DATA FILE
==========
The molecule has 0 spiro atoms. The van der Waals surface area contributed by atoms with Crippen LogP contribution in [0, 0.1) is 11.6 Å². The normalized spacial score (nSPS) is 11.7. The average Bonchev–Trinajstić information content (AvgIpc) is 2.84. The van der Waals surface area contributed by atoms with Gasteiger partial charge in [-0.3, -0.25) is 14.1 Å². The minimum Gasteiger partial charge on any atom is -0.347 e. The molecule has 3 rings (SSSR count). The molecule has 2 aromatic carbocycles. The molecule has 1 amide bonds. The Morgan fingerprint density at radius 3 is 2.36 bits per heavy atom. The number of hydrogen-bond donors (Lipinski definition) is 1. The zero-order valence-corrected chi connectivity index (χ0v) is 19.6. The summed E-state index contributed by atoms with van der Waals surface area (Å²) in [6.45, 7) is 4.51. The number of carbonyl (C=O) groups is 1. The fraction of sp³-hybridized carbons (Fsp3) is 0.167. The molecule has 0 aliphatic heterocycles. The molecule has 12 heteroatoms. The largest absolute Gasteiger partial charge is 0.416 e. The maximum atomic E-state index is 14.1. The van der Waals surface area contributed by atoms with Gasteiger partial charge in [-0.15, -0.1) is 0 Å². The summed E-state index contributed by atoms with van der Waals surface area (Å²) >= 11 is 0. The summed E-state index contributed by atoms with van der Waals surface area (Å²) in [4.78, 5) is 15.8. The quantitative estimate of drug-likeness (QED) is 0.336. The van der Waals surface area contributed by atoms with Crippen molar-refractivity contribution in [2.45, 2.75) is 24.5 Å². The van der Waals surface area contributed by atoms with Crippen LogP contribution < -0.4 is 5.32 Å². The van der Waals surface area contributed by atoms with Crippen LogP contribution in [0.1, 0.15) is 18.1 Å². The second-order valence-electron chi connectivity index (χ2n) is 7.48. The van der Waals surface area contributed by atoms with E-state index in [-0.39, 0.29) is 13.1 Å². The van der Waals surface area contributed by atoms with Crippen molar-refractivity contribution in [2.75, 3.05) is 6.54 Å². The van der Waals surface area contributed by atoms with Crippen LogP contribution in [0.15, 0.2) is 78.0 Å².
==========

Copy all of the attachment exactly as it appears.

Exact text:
The molecule has 0 spiro atoms. The van der Waals surface area contributed by atoms with Crippen LogP contribution in [0, 0.1) is 11.6 Å². The normalized spacial score (nSPS) is 11.7. The average Bonchev–Trinajstić information content (AvgIpc) is 2.84. The van der Waals surface area contributed by atoms with Gasteiger partial charge in [-0.3, -0.25) is 14.1 Å². The minimum Gasteiger partial charge on any atom is -0.347 e. The molecule has 3 rings (SSSR count). The molecule has 2 aromatic carbocycles. The molecule has 1 amide bonds. The Morgan fingerprint density at radius 3 is 2.36 bits per heavy atom. The number of hydrogen-bond donors (Lipinski definition) is 1. The zero-order valence-corrected chi connectivity index (χ0v) is 19.6. The summed E-state index contributed by atoms with van der Waals surface area (Å²) in [6.45, 7) is 4.51. The number of carbonyl (C=O) groups is 1. The fraction of sp³-hybridized carbons (Fsp3) is 0.167. The molecule has 0 aliphatic heterocycles. The molecule has 12 heteroatoms. The largest absolute Gasteiger partial charge is 0.416 e. The maximum atomic E-state index is 14.1. The van der Waals surface area contributed by atoms with Gasteiger partial charge in [-0.15, -0.1) is 0 Å². The summed E-state index contributed by atoms with van der Waals surface area (Å²) >= 11 is 0. The summed E-state index contributed by atoms with van der Waals surface area (Å²) in [4.78, 5) is 15.8. The quantitative estimate of drug-likeness (QED) is 0.336. The van der Waals surface area contributed by atoms with Crippen molar-refractivity contribution in [2.45, 2.75) is 24.5 Å². The van der Waals surface area contributed by atoms with Crippen LogP contribution < -0.4 is 5.32 Å². The van der Waals surface area contributed by atoms with Crippen LogP contribution in [0.1, 0.15) is 18.1 Å². The second-order valence-electron chi connectivity index (χ2n) is 7.48. The van der Waals surface area contributed by atoms with E-state index in [-0.39, 0.29) is 13.1 Å². The van der Waals surface area contributed by atoms with Crippen molar-refractivity contribution in [2.75, 3.05) is 6.54 Å². The van der Waals surface area contributed by atoms with Crippen LogP contribution in [0.15, 0.2) is 78.0 Å².